Henry W. Blair's Campaign to Reform America: From the Civil War to the U.S. Senate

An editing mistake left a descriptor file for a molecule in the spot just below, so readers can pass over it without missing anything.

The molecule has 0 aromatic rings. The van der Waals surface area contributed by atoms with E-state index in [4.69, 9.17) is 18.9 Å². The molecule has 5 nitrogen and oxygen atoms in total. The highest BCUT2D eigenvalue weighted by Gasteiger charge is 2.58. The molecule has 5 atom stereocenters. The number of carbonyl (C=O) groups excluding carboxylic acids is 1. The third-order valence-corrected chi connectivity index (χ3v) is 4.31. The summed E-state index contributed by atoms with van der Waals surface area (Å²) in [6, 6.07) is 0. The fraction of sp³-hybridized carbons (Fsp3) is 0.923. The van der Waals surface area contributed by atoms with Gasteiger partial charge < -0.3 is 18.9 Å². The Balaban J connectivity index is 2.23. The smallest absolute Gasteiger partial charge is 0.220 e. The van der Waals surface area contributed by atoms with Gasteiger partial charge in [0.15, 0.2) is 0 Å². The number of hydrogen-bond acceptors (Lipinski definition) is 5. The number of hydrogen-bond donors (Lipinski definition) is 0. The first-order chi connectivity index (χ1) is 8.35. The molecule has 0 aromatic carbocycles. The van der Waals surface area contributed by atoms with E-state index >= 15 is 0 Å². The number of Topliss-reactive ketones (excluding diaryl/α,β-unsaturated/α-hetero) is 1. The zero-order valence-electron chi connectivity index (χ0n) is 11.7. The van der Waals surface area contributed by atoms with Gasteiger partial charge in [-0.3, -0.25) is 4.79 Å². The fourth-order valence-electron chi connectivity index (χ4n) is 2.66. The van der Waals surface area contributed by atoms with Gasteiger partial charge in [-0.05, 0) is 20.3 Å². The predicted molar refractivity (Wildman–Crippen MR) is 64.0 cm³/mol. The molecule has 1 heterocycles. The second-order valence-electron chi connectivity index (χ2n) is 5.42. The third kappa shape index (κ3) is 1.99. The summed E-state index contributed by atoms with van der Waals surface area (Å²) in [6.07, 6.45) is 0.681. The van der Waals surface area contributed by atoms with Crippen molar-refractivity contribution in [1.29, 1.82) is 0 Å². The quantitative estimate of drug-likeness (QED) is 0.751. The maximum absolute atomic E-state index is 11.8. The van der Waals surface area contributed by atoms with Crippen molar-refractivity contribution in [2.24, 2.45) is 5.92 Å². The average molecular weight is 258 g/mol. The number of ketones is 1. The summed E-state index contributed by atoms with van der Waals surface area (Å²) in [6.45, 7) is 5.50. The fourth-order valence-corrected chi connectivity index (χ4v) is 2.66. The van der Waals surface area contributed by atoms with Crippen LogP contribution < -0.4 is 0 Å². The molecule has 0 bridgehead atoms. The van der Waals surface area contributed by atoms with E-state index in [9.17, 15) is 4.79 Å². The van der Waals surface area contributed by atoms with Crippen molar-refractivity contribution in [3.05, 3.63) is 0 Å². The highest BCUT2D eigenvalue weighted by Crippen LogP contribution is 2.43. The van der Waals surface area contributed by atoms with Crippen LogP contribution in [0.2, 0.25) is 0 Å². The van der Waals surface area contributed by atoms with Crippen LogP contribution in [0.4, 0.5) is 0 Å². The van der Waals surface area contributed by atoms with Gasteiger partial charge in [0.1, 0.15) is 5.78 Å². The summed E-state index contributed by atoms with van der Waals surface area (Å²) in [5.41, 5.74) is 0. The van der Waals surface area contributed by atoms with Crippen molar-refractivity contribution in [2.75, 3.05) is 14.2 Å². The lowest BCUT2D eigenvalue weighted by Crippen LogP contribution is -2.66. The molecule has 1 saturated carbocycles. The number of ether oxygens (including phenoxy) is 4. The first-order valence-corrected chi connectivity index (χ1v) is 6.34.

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In the years immediately following the Civil War, the nation's leaders called desperately for reform as they struggled to rebuild a society scarred by death and mass destruction. Recognising America's need for enlightened leadership, Republican senator Henry Blair (1834--1920) of New Hampshire embarked on an ambitious crusade to enact dramatic progressive changes.Henry W. Blair's Campaign to Reform America follows Blair's remarkable political career. At the heart of his efforts was a push to improve the nation's system of public education, but his reform programs addressed a wide range of issues, including legal rights, economic rights, women's suffrage, and racial equality. He consistently supported black voting rights, introduced an antilynching bill in 1894, and worked as a lobbyist with the NAACP at the age of eighty.In this long-overdue biography, Gordon B. McKinney sheds light on the brilliant career of a man who maintained a strong commitment to reform, liberty, and equality through a formative period in the nation's history. McKinney deftly demonstrates that, despite the social and economic challenges of the time, Senator Blair defended moral reform in a hostile climate and affirmed that the federal government had an important and active role to play in improving American society.